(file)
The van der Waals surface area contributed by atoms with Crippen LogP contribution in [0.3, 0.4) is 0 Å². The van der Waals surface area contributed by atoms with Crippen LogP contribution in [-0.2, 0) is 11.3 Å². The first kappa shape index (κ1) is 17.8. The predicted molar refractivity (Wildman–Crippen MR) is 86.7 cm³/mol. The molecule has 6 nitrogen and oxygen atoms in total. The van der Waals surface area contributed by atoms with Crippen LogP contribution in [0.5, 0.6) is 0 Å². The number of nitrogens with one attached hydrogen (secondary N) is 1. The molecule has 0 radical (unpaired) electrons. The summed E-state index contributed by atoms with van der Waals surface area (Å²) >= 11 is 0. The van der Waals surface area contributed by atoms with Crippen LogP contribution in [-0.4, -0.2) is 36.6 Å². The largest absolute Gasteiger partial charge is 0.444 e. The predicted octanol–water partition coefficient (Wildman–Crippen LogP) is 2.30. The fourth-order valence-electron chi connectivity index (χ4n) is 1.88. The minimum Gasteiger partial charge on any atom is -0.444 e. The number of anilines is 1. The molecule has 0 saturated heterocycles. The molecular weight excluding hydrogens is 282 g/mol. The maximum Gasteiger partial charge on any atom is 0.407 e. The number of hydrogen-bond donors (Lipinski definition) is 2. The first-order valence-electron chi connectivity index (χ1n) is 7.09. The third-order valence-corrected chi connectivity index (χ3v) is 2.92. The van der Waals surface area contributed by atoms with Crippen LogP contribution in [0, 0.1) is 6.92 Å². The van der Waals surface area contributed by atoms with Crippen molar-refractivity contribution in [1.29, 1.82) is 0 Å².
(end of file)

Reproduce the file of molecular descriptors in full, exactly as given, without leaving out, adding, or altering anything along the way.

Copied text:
The van der Waals surface area contributed by atoms with Crippen LogP contribution in [0.3, 0.4) is 0 Å². The van der Waals surface area contributed by atoms with Crippen LogP contribution in [-0.2, 0) is 11.3 Å². The first kappa shape index (κ1) is 17.8. The predicted molar refractivity (Wildman–Crippen MR) is 86.7 cm³/mol. The molecule has 6 nitrogen and oxygen atoms in total. The van der Waals surface area contributed by atoms with Crippen LogP contribution in [0.5, 0.6) is 0 Å². The number of nitrogens with one attached hydrogen (secondary N) is 1. The molecule has 0 radical (unpaired) electrons. The summed E-state index contributed by atoms with van der Waals surface area (Å²) >= 11 is 0. The van der Waals surface area contributed by atoms with Crippen LogP contribution in [-0.4, -0.2) is 36.6 Å². The largest absolute Gasteiger partial charge is 0.444 e. The predicted octanol–water partition coefficient (Wildman–Crippen LogP) is 2.30. The fourth-order valence-electron chi connectivity index (χ4n) is 1.88. The minimum Gasteiger partial charge on any atom is -0.444 e. The number of anilines is 1. The molecule has 0 saturated heterocycles. The molecular weight excluding hydrogens is 282 g/mol. The maximum Gasteiger partial charge on any atom is 0.407 e. The number of hydrogen-bond donors (Lipinski definition) is 2. The first-order valence-electron chi connectivity index (χ1n) is 7.09. The third-order valence-corrected chi connectivity index (χ3v) is 2.92. The van der Waals surface area contributed by atoms with Crippen LogP contribution in [0, 0.1) is 6.92 Å². The van der Waals surface area contributed by atoms with Crippen molar-refractivity contribution in [1.29, 1.82) is 0 Å².